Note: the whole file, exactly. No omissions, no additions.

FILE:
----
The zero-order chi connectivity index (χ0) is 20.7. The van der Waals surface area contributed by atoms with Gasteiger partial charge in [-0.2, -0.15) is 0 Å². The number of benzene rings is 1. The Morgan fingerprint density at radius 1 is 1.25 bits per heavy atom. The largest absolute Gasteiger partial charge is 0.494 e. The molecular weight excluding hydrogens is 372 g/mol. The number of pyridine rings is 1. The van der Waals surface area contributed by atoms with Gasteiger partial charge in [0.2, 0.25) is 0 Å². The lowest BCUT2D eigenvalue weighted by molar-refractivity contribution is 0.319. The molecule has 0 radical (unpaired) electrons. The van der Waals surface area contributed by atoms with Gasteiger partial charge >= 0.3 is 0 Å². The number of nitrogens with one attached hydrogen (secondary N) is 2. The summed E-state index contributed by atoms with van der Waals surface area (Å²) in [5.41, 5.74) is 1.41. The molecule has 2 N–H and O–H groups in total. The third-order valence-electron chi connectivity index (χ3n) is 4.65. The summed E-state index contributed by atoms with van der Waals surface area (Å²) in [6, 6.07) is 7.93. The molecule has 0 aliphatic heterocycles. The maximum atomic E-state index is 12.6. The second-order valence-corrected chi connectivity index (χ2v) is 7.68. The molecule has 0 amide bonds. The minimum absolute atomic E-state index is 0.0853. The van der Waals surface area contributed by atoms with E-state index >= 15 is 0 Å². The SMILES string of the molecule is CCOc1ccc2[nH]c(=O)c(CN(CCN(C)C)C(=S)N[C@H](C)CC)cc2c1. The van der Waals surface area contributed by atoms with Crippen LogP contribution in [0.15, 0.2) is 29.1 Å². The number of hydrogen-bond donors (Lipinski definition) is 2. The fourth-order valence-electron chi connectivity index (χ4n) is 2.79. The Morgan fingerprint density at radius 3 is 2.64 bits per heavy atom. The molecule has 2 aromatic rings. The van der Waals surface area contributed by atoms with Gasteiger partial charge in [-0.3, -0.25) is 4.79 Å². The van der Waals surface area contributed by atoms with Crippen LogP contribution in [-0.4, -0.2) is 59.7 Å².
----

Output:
The zero-order chi connectivity index (χ0) is 20.7. The van der Waals surface area contributed by atoms with Gasteiger partial charge in [-0.2, -0.15) is 0 Å². The number of benzene rings is 1. The Morgan fingerprint density at radius 1 is 1.25 bits per heavy atom. The largest absolute Gasteiger partial charge is 0.494 e. The molecular weight excluding hydrogens is 372 g/mol. The number of pyridine rings is 1. The van der Waals surface area contributed by atoms with Gasteiger partial charge in [0.2, 0.25) is 0 Å². The lowest BCUT2D eigenvalue weighted by molar-refractivity contribution is 0.319. The molecule has 0 radical (unpaired) electrons. The van der Waals surface area contributed by atoms with Gasteiger partial charge >= 0.3 is 0 Å². The number of nitrogens with one attached hydrogen (secondary N) is 2. The summed E-state index contributed by atoms with van der Waals surface area (Å²) in [5.41, 5.74) is 1.41. The molecule has 2 N–H and O–H groups in total. The third-order valence-electron chi connectivity index (χ3n) is 4.65. The summed E-state index contributed by atoms with van der Waals surface area (Å²) in [6, 6.07) is 7.93. The molecule has 0 aliphatic heterocycles. The maximum atomic E-state index is 12.6. The second-order valence-corrected chi connectivity index (χ2v) is 7.68. The molecule has 0 amide bonds. The minimum absolute atomic E-state index is 0.0853. The van der Waals surface area contributed by atoms with E-state index >= 15 is 0 Å². The SMILES string of the molecule is CCOc1ccc2[nH]c(=O)c(CN(CCN(C)C)C(=S)N[C@H](C)CC)cc2c1. The van der Waals surface area contributed by atoms with Crippen LogP contribution in [0.15, 0.2) is 29.1 Å². The number of hydrogen-bond donors (Lipinski definition) is 2. The fourth-order valence-electron chi connectivity index (χ4n) is 2.79. The Morgan fingerprint density at radius 3 is 2.64 bits per heavy atom. The molecule has 2 aromatic rings. The van der Waals surface area contributed by atoms with Gasteiger partial charge in [-0.3, -0.25) is 4.79 Å². The van der Waals surface area contributed by atoms with Crippen LogP contribution in [-0.4, -0.2) is 59.7 Å².